Here's one of the ornaments that I gave to staff here at BCY. These were designed & made by my husband Thomas Atkinson (@darthmarmalade on Twitter). They're acrylic, about 3 x 2 inches. You can't really make it out in the picture, but they are laser-etched with the inscription "BCY HAPPY HOLIDAYS 2009" (except they don't say "BCY," they have the real branch abbreviation).

Some were green, some were red. There's also a single black one, which I kept for myself.

12 December 2009

Jabberwabby or Something

I just found these notes that I jotted down following a staff-patron interaction from sometime in the 1990s. This was too good not to share.

(And yes, I do know who the "Clueless Wonder" was. The person is no longer associated with our system, but I'm not going to give the name.)


I set the scene. Don is standing at his station, placing holds for a large thousand-year-old woman ("Grandma") who wanted every book that Oprah had ever featured, discussed, or thought about. A staff member we will call “C.W.” (for “Clueless Wonder”) is at her station, to Don's left.

A teenage girl (let's call her Ashley) approaches C.W., with appropriate sound f/x of snapping gum and three "y'knows" for every two actual words.)

Ashley: My teacher said I had to read a poem called, um, Jabberwabby or something.

C.W.: (frowning) Uh...do you know how to spell it?

Ashley: Uh, hold on. (rummages through her backpack, pulls out a crumpled paper, squints) Uh, it's J...A...B...

C.W.: "B" like "Boy"?

Ashley: Uh, I guess. Here (hands C.W. the paper)

C.W.: (squinting at paper) Oh...kay. (types furiously. frowns. types again. frowns again. clicks the mouse a few times for good luck. types again. frowns and grunts.) Hmmm. I don't see it listed anywhere.

Don: (aside, to C.W., while holding a finger up to silence Grandma for a moment in the middle of The Deep End of the Ocean) C.W., it's in Alice in Wonderland. (returns attention to Grandma, knowing full well that it's actually in Through the Looking Glass, but figuring that anyone with at least a Bachelor's Degree would know what he meant.)

C.W.: Oh, okay. (types furiously, frowns, types, clicks, frowns, grunts, frowns, clicks, clicks, types, types, grunts, frowns) (to Don) Uh, I can't find it.

Don: (aside to C.W., while holding a finger up to silence Grandma in between Drowning Ruth and The House of Sand and Fog) Try "Alice's Adventures in Wonderland."

C.W.: Oh, okay, thanks. (types, clicks, frowns, grunts, and then executes the ever-difficult triple-click-and-frown with double grunt, earning a 9.3 from the Russians) Uh... (silent appeal to Don with deep, brown eyes that have never been tainted by the slightest trace of a clue)

Don: (aside to C.W., not even bothering to pause Grandma at We Were the Mulvaneys) C.W., just go check the shelves under "Lewis Carroll" and you'll find it.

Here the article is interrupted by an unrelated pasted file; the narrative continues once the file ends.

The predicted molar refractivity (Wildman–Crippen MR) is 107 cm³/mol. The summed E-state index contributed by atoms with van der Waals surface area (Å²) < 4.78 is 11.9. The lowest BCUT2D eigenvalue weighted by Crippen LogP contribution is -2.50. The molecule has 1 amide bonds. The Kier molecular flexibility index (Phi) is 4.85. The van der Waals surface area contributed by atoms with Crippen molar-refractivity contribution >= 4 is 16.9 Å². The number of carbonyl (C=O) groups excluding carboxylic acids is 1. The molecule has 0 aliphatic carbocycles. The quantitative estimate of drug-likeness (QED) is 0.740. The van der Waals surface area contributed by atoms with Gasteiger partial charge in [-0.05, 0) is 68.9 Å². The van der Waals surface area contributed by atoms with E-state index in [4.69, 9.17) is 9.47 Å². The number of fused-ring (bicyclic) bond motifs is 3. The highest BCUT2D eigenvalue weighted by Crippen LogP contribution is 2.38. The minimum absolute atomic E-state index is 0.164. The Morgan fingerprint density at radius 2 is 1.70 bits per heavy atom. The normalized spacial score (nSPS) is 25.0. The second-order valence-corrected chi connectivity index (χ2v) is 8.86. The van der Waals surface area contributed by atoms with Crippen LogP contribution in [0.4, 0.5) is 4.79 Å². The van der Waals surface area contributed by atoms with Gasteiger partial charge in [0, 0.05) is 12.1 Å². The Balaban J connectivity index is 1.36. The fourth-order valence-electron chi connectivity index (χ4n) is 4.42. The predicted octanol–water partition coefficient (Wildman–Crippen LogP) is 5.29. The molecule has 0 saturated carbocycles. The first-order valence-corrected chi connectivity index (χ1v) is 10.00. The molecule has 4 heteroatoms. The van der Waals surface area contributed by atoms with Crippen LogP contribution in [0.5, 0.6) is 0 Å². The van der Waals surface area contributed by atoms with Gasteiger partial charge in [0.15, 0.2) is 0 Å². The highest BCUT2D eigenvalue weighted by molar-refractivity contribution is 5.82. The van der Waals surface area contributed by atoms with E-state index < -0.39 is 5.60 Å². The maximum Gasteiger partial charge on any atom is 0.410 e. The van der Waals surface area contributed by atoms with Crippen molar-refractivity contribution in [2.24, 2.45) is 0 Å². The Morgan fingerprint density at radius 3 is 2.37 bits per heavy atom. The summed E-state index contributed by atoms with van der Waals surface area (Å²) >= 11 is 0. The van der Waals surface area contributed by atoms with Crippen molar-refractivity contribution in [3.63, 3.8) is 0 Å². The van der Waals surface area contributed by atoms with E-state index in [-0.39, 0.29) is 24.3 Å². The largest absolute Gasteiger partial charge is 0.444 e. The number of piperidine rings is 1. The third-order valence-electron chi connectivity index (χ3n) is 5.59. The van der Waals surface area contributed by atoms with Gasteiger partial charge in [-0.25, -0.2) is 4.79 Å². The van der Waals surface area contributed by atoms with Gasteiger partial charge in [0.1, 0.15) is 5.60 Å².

C.W.: Oh, okay, thanks. (to Ashley) Come on. (Departs the desk, leading Ashley in the direction of Adult Fiction) [Alice, meanwhile, is on the Children's Fiction shelves.]

Don: (sighs and explains to Grandma that no, she doesn't want the Bible, she wants The Poisonwood Bible)

Ten minutes later, C.W. returns to the desk with Ashley in tow. C.W. is triumphantly clutching a tattered paperback of Alice. She quiveringly holds it in Don's direction.

C.W.: I finally found one in the Classics section. Uh...

Don: (face frozen in Professional Smile Number Six, the one that shows his venom-dripping canines to best advantage) Here, let me see. (flips through the book, gets to Through the Looking Glass, recognizes the White Knight and so knows he's in the right neighborhood, then opens to p. 134-136. Briefly considers pointing C.W. toward the mirror-image first verse, but then takes pity on her and indicates the start of "Jabberwocky" without a word.)

C.W.: Oh, okay, thanks. (hands the book to Ashley.) Does this look like it?

Don turns away, thinking that it was much pleasanter at home, when one wasn't always growing larger and smaller, and being ordered about by mice and rabbits.

04 December 2009

The More Things Change....

The More Things Change...

Did you know that our organization once practiced censorship? It's true. Just like the Vatican, we had a list of "forbidden books" that would not be purchased and could not be ordered through interlibrary loan.

Here's a quote from the January 1987 Newsletter, reporting on the November 1986 Board meeting:
Mr. Marshall replied to the Board's request for information on the list of books that will not be bought by the system, and may not be requested through MILO. A Board member questioned why these books were not available through Interlibrary Loan. Mr. Marshall explained that it was felt that the system should not give its problems to another system by offering this option, and that after making the decision not to buy these for our patrons we should stand by that decision. After discussion, the Board indicated that the list should remain.

Today we have no "forbidden" list of items that can't be ordered through interlibrary loan. And incidentally, the staff member who reported this was to succeed Mr. Marshall many years later. I'm just sayin'....

...The More Things Stay The Same.

From the Staff Newsletter March 1979: